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How FSPro Simulates Fires

Once the wind and weather information has been determined, FSPro can begin simulating fires. To do this, FSPro uses the Minimum Travel Time (MTT) (Finney 2002) algorithm to simulate two-dimensional fire growth.  Burn probability is calculated by how many times a cell was burned, divided by the number of simulations.

The image below shows a stylized image of how FSPro works. As mentioned previously, FSPro uses one set of wind and fuel moisture conditions for each day of fire growth. The image shows four fires that burned, each under a different weather/wind scenario. The first fire must have occurred during a cold, moist, and calm period, so the fire did not spread beyond the original size (represented by the black circle). The second fire experienced calm winds, so the fire spread in all directions (blue circle). During the third fire, a south wind occurred, which pushed the fire to the north (yellow oval). The fourth fire (red oval) was influenced by a west wind.

4 fire probability

Fire Spread Probability Given 4 Fires (Finney)

Burn probability is calculated by dividing the number of times an area (cell) burns by the total number of simulations. Therefore, in our previous example, the area that burned two times (out of four) has a 50% probability of burning, whereas the area that burned three times has a 75% burn probability.

Now let's look at some FSPro simulated fires, as well as nearby points of concern.  Each fire "burned" for a seven-day period using constant wind/weather for each day of growth.  The small black area is the original five acre fire that was used as the ignition.  Using the artificial weather scenarios (seasons) generated (from the RAWS historic record, as well as auto-correlated from the current year's trend), each seven-day fire spread somewhat differently. As you look at each of the simulated fires, notice which points of concern were visited by fire.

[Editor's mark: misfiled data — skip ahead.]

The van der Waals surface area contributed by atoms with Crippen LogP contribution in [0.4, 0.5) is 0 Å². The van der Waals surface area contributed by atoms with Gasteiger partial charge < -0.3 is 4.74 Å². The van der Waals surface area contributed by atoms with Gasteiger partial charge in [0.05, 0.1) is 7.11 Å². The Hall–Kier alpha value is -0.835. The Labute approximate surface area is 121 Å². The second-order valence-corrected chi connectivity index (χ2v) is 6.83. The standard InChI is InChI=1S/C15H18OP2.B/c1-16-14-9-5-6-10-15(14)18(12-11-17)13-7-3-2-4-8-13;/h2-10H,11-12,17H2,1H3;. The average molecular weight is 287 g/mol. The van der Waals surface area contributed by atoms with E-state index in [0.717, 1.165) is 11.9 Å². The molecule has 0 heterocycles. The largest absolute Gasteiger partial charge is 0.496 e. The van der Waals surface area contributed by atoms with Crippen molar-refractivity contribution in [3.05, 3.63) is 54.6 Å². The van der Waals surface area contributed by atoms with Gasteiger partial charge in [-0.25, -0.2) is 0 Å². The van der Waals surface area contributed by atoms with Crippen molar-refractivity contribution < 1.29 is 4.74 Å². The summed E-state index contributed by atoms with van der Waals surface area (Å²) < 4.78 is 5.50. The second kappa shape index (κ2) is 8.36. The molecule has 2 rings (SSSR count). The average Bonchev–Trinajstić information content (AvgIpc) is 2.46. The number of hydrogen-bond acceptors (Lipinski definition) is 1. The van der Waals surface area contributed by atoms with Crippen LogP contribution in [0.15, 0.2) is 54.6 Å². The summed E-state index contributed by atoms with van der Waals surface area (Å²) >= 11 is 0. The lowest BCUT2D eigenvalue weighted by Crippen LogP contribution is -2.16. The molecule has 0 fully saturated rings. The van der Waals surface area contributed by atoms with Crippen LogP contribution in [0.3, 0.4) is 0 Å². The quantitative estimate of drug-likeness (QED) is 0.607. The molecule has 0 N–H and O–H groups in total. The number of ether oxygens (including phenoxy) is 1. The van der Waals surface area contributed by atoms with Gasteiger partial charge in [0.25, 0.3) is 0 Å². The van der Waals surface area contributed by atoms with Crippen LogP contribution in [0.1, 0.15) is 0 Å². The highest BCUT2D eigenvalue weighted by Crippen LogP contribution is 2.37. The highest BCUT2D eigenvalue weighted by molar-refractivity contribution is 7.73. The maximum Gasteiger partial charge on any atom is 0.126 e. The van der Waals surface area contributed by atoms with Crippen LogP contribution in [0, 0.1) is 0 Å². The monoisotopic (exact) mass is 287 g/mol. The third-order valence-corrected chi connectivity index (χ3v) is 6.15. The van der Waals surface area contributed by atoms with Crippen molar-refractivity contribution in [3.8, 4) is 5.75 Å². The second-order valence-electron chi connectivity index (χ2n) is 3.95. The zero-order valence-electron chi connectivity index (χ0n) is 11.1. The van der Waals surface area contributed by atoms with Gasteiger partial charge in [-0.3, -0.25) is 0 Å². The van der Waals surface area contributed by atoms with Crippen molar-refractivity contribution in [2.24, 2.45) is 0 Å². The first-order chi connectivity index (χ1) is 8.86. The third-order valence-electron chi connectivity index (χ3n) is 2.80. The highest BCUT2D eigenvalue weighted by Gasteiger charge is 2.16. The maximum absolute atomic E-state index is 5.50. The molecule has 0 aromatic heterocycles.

In the first simulated seven-day fire, the fire spread northward, indicating that, at some point during the seven days, there was a strong southerly wind component.


Example of 7-Day Fire Burning with South Winds

This next fire must have occurred during a period of low fire danger conditions.  Only the closest point of concern was affect by fire during the seven-day simulation.


Example of 7-Day Fire Burning During Low Fire Danger

Given the circular shape of the following fire, we can assume that winds were not very strong from any one direction during the seven days of growth.  Llook very closely to see a small spot fire to the north.  Also notice only one point of concern was burned.


Example of 7-Day Fire Burning with Variable and/or Light Winds

The next image shows a much larger seven-day fire. This fire appears to have occurred under very hot, dry, and/or windy conditions.  It likely experienced a "rare event" day.  Five points of concern were affected by this fire.


Example of 7-Day Fire Burning During "Rare Event" Conditions

Keep in mind that, with these simulated fires, we do not know if large fire growth occurred on the first of the seven days, on the seventh day, or sometime in between.  At this point, we only know that this is the final fire perimeter of one of the simulated seven-day fires.  In the future, fire arrival times will likely be available.

The following simulated seven-day fire probably burned under some high fire danger conditions and perhaps some south and southwest winds. Two points of concern were reached during this simulation.


Example of 7-Day Fire Burning with SSW Winds During High Fire Danger

The previous examples showed five individual fire perimeters simulated in FSPro.The following animation shows these five simulated fires, plus five additional ones, each seven days in length. As you watch the FSPro 10-fire animation animation (available online only), notice which points of concern are burned by the fires. The simulation shows how FSPro calculates fire spread probability using fire perimeters.

In This Section

FSPro - the How

See Also

How FSPro Uses Historic Weather

FSPro uses historic wind (hourly observations)

How FSPro Calculates Burn Probability


Field Descriptions

Glossary Resources

Spatial Data Reference

Landscape Data Source Reference

Relative Risk Reference

Organization Assessment Reference

Fire Behavior Reference

About the WFDSS Decision Editors